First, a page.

4. Before you leave, ensure the children have everything they need – reading materials, toys, food, and water. Also, ensure you’re prepared, including having your personal grooming done before getting behind the wheel.
  5. If you don’t have a box or a car barrier, think about getting a car belt or even a car seat to keep your pet from leaping around in the car.
  6. Before pulling out of the driveway, ensure your radio presets are selected and your climate control is turned on.
  7. Actively drive, scan the road, and continue to check your mirrors. Keeping two hands on the steering wheel improves control and reduces fatigue. Don’t let roadside activities, such as a yard sale or a clown holding a sign, distract you.
  8. As a general guideline, you should take a break from driving every two hours. You can get the required fuel for yourself, your fellow passengers, and your vehicle. The rest and movement will also allow you to re-energize and refocus on the rest of your journey.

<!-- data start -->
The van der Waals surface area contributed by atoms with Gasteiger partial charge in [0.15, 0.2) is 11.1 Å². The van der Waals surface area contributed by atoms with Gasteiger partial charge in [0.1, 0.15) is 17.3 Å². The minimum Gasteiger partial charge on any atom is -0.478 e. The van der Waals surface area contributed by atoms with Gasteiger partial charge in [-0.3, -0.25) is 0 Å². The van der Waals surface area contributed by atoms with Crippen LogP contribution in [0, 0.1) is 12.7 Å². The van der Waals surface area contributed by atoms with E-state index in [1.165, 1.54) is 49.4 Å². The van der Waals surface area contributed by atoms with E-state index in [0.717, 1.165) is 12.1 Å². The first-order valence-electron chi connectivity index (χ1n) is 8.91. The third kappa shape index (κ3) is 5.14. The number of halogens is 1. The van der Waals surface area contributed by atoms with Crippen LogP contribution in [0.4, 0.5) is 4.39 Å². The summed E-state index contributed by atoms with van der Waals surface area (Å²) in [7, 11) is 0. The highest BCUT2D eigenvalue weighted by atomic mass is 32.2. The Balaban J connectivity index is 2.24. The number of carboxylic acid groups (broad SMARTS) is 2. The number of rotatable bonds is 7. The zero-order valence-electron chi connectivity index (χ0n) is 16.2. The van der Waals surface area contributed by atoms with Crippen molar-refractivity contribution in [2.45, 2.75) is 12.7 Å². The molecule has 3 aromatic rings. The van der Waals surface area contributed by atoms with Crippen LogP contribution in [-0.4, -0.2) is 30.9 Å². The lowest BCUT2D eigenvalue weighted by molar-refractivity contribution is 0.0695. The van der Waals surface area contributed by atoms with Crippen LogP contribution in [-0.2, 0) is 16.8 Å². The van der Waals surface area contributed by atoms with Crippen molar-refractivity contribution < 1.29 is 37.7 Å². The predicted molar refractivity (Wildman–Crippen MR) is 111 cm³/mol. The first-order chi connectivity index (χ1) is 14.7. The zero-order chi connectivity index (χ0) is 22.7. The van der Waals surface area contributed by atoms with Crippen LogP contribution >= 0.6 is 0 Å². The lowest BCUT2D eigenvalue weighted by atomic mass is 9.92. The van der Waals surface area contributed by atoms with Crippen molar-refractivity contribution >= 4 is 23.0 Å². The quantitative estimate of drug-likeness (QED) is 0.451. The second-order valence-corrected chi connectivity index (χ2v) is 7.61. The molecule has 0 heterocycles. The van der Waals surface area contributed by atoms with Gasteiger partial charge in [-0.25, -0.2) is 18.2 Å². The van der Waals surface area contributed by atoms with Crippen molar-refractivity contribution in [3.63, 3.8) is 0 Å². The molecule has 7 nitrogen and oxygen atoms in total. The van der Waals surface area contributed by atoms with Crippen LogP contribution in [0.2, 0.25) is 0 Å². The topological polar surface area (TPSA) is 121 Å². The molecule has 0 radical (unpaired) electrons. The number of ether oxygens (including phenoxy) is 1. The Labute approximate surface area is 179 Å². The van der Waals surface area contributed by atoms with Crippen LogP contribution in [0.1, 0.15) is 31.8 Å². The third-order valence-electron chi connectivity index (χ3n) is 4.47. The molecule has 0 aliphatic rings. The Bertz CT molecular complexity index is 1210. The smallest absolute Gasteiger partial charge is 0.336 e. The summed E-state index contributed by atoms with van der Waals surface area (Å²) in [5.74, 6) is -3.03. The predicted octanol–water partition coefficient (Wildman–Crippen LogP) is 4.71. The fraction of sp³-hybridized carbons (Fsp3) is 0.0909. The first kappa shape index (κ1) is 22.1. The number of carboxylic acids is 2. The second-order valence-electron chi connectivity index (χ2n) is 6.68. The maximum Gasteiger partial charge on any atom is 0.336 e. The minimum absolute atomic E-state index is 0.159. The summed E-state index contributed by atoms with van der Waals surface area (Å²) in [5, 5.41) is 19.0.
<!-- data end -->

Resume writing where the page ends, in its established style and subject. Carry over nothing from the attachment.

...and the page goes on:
9. While an open coffee or drink in a cup holder shouldn’t be a major distraction, don’t eat or drink anything that requires you to open, unwrap, or otherwise distract you.


Distracted driving in Ontario threatens road safety, with alarming statistics. Strict laws and penalties are in place to combat this dangerous behavior, which goes beyond legislation. It requires a collective commitment from all drivers to recognize safety measures. Minimizing distractions within vehicles and adopting safe driving practices are crucial steps. Prioritizing safety over momentary distractions is important for making our roads safer. Road safety is a shared responsibility, and ending distracted driving is a significant step towards this goal.